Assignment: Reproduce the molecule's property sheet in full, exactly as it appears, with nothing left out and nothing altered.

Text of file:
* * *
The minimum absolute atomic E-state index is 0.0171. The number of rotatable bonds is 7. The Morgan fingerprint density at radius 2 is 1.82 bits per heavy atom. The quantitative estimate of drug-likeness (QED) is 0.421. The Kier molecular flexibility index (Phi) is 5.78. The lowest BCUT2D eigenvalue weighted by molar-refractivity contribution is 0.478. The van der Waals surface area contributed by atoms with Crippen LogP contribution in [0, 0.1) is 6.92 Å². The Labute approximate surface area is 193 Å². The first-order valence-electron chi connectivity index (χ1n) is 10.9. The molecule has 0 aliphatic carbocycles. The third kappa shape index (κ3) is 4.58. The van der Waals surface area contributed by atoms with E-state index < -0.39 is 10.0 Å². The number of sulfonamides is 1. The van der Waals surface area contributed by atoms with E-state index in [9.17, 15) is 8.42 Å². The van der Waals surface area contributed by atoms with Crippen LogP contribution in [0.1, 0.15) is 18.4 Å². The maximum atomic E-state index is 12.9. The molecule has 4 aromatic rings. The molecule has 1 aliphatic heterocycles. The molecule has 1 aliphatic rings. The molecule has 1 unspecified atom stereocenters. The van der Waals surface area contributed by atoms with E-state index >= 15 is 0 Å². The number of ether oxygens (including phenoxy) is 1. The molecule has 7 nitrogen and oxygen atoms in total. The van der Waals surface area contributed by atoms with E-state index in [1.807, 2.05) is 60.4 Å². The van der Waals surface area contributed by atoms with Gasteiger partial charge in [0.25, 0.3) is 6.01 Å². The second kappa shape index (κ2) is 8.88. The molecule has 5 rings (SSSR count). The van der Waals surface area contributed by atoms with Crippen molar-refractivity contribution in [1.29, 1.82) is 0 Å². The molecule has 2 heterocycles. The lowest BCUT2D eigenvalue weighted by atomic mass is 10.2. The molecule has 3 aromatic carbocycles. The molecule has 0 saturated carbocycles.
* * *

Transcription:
The minimum absolute atomic E-state index is 0.0171. The number of rotatable bonds is 7. The Morgan fingerprint density at radius 2 is 1.82 bits per heavy atom. The quantitative estimate of drug-likeness (QED) is 0.421. The Kier molecular flexibility index (Phi) is 5.78. The lowest BCUT2D eigenvalue weighted by molar-refractivity contribution is 0.478. The van der Waals surface area contributed by atoms with Crippen LogP contribution in [0, 0.1) is 6.92 Å². The Labute approximate surface area is 193 Å². The first-order valence-electron chi connectivity index (χ1n) is 10.9. The molecule has 0 aliphatic carbocycles. The third kappa shape index (κ3) is 4.58. The van der Waals surface area contributed by atoms with E-state index < -0.39 is 10.0 Å². The number of sulfonamides is 1. The van der Waals surface area contributed by atoms with E-state index in [9.17, 15) is 8.42 Å². The van der Waals surface area contributed by atoms with Crippen LogP contribution in [0.1, 0.15) is 18.4 Å². The maximum atomic E-state index is 12.9. The molecule has 4 aromatic rings. The molecule has 1 aliphatic heterocycles. The molecule has 1 aliphatic rings. The molecule has 1 unspecified atom stereocenters. The van der Waals surface area contributed by atoms with E-state index >= 15 is 0 Å². The number of ether oxygens (including phenoxy) is 1. The molecule has 7 nitrogen and oxygen atoms in total. The van der Waals surface area contributed by atoms with E-state index in [1.807, 2.05) is 60.4 Å². The van der Waals surface area contributed by atoms with Gasteiger partial charge in [0.25, 0.3) is 6.01 Å². The second kappa shape index (κ2) is 8.88. The molecule has 5 rings (SSSR count). The van der Waals surface area contributed by atoms with Crippen molar-refractivity contribution in [1.29, 1.82) is 0 Å². The molecule has 2 heterocycles. The lowest BCUT2D eigenvalue weighted by atomic mass is 10.2. The molecule has 3 aromatic carbocycles. The molecule has 0 saturated carbocycles.